Minister Run Over

Created: Sunday, 07 November 2010 Last Updated: Thursday, 17 November 2011 Written by Carol Eddleman Print Email

Rev. F. L. Nicodemus Meets With a Fatal Accident in Philadelphia 

 

The Philadelphia Ledger of January 21, says: The Rev. F. L. Nicodemus of 2154 North Seventeenth street, widely known in Pennsylvania as a minister of the denomination known as the Church of God, died in the Jefferson hospital yesterday morning, as announced in the postscript edition of the Ledger, of injuries received on Saturday, when, while riding on a bicycle, he was run down by a heavy wagon at Twelfth and Walnut streets. 

 

Mr. Nicodemus was born on February 18, 1841, in Martinsburg, Blair county, Pa., and received his education there.  He studied at the Juniata Collegiate institute in the same town and was licensed as a preacher.  In 1808 he was ordained at Washington, Lancaster County, and for three years was assistant minister to the Rev. P. D. Collins at Martinsburg and Woodbury.  His first charge was given him at the end of that time, the Church of God at Altoona, at which he labored three years.  In 1874-75-76 he was stationed in Shiremanstown, Cumberland county, during his pastorate superintending the building of a new church for the congregation.  In the two years that followed he was at Landisburg, Perry county, where he built another new church, and was transferred from there for a two-year term to Newberry, Cumberland county, where he organized a congregation; Palmyra, Lebanon county, and Saxton, Bedford county, where he built three new churches and organized three congregations.  He moved to Cumberland to stay three years and to Rohrerstown, Lancaster county, for three years more.  As pastor of the All Worker's chapel he labored for three years in Harrisburg, and staying one year in Bainbridge and Maytown, Lancaster county, returned to Harrisburg for two years more, acting as pastor of the Nagle Street church, while he organized a mission at Eighteenth and Walnut streets.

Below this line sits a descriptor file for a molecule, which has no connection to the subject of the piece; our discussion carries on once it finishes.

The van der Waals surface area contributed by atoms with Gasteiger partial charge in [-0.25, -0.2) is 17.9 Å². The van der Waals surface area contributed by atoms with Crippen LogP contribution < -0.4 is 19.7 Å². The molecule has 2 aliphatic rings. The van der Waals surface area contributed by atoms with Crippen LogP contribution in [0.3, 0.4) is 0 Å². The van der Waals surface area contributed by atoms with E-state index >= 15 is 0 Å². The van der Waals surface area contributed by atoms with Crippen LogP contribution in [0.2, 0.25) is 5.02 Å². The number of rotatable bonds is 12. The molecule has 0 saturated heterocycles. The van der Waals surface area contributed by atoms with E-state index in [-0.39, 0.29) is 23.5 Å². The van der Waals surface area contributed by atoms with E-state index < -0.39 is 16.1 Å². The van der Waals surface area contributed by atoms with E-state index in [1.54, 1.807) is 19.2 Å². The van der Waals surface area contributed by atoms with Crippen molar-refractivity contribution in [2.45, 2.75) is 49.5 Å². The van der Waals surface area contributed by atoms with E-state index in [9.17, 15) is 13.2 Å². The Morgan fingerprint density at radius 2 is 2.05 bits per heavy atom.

Two years ago he came to Philadelphia and became pastor of the church at Germantown avenue and Berks street.  His term expired November 1, and it was time for him to move again.  Since then he devoted himself to organizing a mission at 2204 Marshall street.  

 

For years he was transcribing clerk of the eldership meeting of Pennsylvania, and acted in a similar capacity at the general eldership conferences, in Findlay, O., and North Bend, Ia.  In 1882 he was speaker of the Eastern Pennsylvania eldership meeting. 

 

On Saturday morning Mr. Nicodemus and his son, who is a student at Jefferson Medical college, were riding down Twelfth street on their bicycles.  A heavy feed wagon was coming down Walnut street and a car going west was about to cross Twelfth street.  The driver of the wagon slowed until the horses were almost at a full stop, but, seeing that the car had stopped on the other side of the street, he urged his team forward, and the wagon crossed Twelfth street.  The two bicyclists, when the horses had slowed, thought that the wagon was about to stop and went ahead. 

 

The father was knocked down and run over.  His right leg was broken at the thigh and the ankle was fractured.  All the lower bones of the left leg were crushed.  He was taken to the Jefferson hospital, where it was seen that three operations would be necessary.  Dr. Brinton and Dr. Hearn chose the most important and the one which, if the patient survived it would leave him with the best chance of recovery. The left leg was amputated below the knee.  The clergyman rallied for a while, but the shock was too great and he died shortly before 1 o'clock yesterday morning. 

 

Funeral services will be held in this city tomorrow evening, and on Thursday morning at Harrisburg, where services will be held at noon in the Fourth Street Church of God.  The interment will be made at Camp Hill Cemetery, opposite Harrisburg.  

 

(Source: The Martinsburg Herald, Jan. 23, 1896.)